Host an Event Volunteer Join Tickets

Support the plant database you love!

Q. Who is Mr. Smarty Plants?

A: There are those who suspect Wildflower Center volunteers are the culpable and capable culprits. Yet, others think staff members play some, albeit small, role. You can torture us with your plant questions, but we will never reveal the Green Guru's secret identity.

Help us grow by giving to the Plant Database Fund or by becoming a member

Did you know you can access the Native Plant Information Network with your web-enabled smartphone?

Share

Ask Mr. Smarty Plants

Ask Mr. Smarty Plants is a free service provided by the staff and volunteers at the Lady Bird Johnson Wildflower Center.

Search Smarty Plants
See a list of all Smarty Plants questions

Please forgive us, but Mr. Smarty Plants has been overwhelmed by a flood of mail and must take a break for awhile to catch up. We hope to be accepting new questions again soon. Thank you!

Need help with plant identification, visit the plant identification page.

 
rate this answer
1 rating

Friday - February 20, 2009

From: Pflugerville, TX
Region: Southwest
Topic: Poisonous Plants
Title: Is Artemesia ludoviciana allelopathic?
Answered by: Barbara Medford

QUESTION:

I recently read that Artemisia ludoviciana is allelopathic to some other plants. I planted some last fall between a rusty blackhaw viburnum and a Mexican buckeye. Do you know whether it is phytotoxic to either of these? My viburnum has been thriving and I would not want to wait for it to show distress before pulling out the Artemisia.

ANSWER:

According to this USDA Natural Conservation Service website on Artemesia ludoviciana, it has no known allelopathic qualities. We did further research on Artemisia ludoviciana (white sagebrush), which is native to Texas and could find no indications that it had that ability. On the other hand, Viburnum lentago (nannyberry), although native to North America, is not native to Texas, so if it starts showing signs of distress, we don't think you can blame the Artemisia, but rather stresses caused by being non-native to your area.  Ungnadia speciosa (Mexican buckeye) is also native to Texas; if you were going to remove one of the three plants, we would vote for the Viburnum to go, as the Lady Bird Johnson Wildflower Center is focused on the use of plants native not only to North America but to the area in which they are being grown.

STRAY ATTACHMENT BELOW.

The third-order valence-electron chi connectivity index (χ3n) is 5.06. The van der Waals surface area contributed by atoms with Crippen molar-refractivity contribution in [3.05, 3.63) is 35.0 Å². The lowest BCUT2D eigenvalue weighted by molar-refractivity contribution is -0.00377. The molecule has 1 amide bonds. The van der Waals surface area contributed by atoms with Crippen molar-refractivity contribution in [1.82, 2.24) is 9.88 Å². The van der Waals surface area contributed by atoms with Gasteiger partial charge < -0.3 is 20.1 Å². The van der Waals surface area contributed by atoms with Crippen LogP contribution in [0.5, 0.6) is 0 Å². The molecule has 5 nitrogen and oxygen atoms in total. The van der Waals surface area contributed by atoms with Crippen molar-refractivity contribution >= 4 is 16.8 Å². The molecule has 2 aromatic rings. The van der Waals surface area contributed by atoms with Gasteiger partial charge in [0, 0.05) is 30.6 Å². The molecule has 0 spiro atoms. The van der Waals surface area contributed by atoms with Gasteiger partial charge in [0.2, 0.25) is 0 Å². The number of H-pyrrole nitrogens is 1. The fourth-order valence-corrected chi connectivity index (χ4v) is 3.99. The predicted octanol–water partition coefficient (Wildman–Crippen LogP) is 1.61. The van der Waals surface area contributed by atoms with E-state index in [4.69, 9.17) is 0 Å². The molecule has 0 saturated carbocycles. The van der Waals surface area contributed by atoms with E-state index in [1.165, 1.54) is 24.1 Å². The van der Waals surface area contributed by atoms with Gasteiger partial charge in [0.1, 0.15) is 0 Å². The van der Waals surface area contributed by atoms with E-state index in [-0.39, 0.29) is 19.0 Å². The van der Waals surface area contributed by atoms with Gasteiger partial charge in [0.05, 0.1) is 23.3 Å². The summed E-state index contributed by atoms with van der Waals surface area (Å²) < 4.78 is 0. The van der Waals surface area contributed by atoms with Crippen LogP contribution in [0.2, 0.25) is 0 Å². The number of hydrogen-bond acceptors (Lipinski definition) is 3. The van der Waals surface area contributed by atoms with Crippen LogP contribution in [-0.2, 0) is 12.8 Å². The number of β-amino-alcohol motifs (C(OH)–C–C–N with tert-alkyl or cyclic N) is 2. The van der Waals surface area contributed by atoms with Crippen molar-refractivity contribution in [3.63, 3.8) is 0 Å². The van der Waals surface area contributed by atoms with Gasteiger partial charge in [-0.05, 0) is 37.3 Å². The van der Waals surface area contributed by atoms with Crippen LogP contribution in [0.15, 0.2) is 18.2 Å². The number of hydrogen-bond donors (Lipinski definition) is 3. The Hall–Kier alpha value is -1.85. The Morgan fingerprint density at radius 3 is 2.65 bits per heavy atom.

Artemisia ludoviciana (white sagebrush)

Ungnadia speciosa (Mexican buckeye)

Viburnum lentago (nannyberry) - pictures


Artemisia ludoviciana

Artemisia ludoviciana

Ungnadia speciosa

Ungnadia speciosa

 

 

More Poisonous Plants Questions

Are banana plants poisonous to dogs in Metarie, LA?
May 25, 2011 - Can a dog die from eating a banana plant that I have growing in my yard?
view the full question and answer

Are Carolina jessamine flowers toxic to bees?
March 08, 2016 - Hello Mr. Smarty Plants, My husband and I recently planted 15 yellow Carolina Jessamine bushes along our back fence. Our hope is that it will vine up into the fence and give us privacy. I went online...
view the full question and answer

Injury while pulling weeds in Chandler TX
November 18, 2009 - I stabbed my self this last weekend when pulling roots from a bed so i'm not sure what it was. At the time it was a sharp pain so I pulled off my glove to look at it,barely scratched the skin so on I...
view the full question and answer

Are any cherry trees poisonous from Clovis CA?
April 30, 2011 - Are there some cherry trees that are poisonous? if so, how do you identify them?
view the full question and answer

Non-native astilbe resemblance to non-native poisonous castor bean from Tomslake BC
May 21, 2014 - I have a plant that looks like a castor bean but it has flowers like a Younique Silvery Pink Astilbe. Need to id because castor bean is poisonous. This plant grows up to 5 feet in height. Thank you !
view the full question and answer

Support the Wildflower Center by Donating Online or Becoming a Member today.